Fancy Pants Group

​We interviewed Fancy Pants’ COO Robby Rigano and Director of Technology Jason Buzzeo about the process of developing their custom project importer.​

Fancy Pants Group Job the Builder
  • About

    Fancy Pants Group is a 100-person creative studio based in New York that is doggedly dedicated to creating better digital experiences for everyone. They work with well-known agencies, publishers, and brands. Their services include Social Video / Fancygram, Dynamic Campaigns / Programmatic Executions, Display Advertising, Responsive Websites, and Experiential Campaigns.

  • Challenge

    Many successful companies flourish with a carefully curated selection of best-in-class tools. But how do you seamlessly share information across your software suite so the entire organization can stay up-to-date?

  • Results

    The Fancy Pants team used the 10,000ft API to develop and launch a custom project importer cheekily called Job the Builder. Their goal is to make it easy for everyone on their team to see and communicate consistent data across multiple tools.

We love the name Job the Builder. What made your team decide to build it?

Robby: You know, it’s funny. One of our previous developers who started the project has young kids and, as his working title, named it Job the Builder after Bob the Builder. Then we just never changed it.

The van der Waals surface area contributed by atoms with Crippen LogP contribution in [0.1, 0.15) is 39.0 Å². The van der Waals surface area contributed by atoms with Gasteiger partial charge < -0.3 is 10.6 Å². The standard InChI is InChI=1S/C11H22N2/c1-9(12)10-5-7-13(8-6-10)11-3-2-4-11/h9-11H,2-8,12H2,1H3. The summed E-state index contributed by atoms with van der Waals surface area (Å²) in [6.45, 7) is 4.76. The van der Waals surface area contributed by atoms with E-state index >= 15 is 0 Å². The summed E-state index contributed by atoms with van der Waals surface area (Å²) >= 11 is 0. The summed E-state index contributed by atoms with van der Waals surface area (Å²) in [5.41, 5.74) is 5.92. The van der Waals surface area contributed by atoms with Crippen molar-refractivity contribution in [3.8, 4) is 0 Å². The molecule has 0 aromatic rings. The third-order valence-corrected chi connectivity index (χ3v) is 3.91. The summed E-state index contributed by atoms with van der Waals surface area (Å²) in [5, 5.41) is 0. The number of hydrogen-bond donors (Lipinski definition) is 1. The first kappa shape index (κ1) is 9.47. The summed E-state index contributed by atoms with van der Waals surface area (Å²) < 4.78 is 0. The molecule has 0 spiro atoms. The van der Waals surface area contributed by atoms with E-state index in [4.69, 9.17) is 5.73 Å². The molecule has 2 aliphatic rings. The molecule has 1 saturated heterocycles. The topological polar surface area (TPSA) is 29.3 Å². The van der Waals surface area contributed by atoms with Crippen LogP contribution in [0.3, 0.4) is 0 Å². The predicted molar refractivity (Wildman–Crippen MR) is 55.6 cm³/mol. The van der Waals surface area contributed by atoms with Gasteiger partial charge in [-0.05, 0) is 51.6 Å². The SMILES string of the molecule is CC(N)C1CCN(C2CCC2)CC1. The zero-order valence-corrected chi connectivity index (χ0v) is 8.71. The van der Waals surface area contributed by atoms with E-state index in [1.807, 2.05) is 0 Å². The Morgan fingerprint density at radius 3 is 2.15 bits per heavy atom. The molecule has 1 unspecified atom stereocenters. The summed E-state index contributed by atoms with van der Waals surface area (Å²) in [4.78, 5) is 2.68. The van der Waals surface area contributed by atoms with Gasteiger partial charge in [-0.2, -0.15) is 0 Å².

The main reason for building Job the Builder was tool overload. We want to use the best solution for each job, rather than one tool that’s going to do some things well and some things not well. But this leads to inconsistencies across the each platform.

Things like job names and operational details were always referred to differently across platforms. So if you had Project ABC, then somebody would name it ABC in Trello and then it would be CBA in Slack and BAC in 10,000ft. There was never consistency.

Jason: At any given time, we’ve got 20-30 different projects going on in our office. Even with the best guidelines and intentions, producers are going to have different styles of naming things. At the end of the year when you want to look back on profitability, margins, and other aspects of the business, naming consistency is the difference between almost consistency and perfect consistency – even down to whether or not there’s an underscore or a space between key parts of a name. It makes a world of difference.

So our goal starting in Q2 this year, equipped now with Job the Builder, is consistency.

Our team is uniquely positioned with an internal innovation team that observes patterns across our production team, then they’ll go and build something to expedite our production process where possible.

As a creative development team, we want to maximize the amount of time that our people are using their creative talents and minimize the time that they’re doing rogue procedural work that can be automated.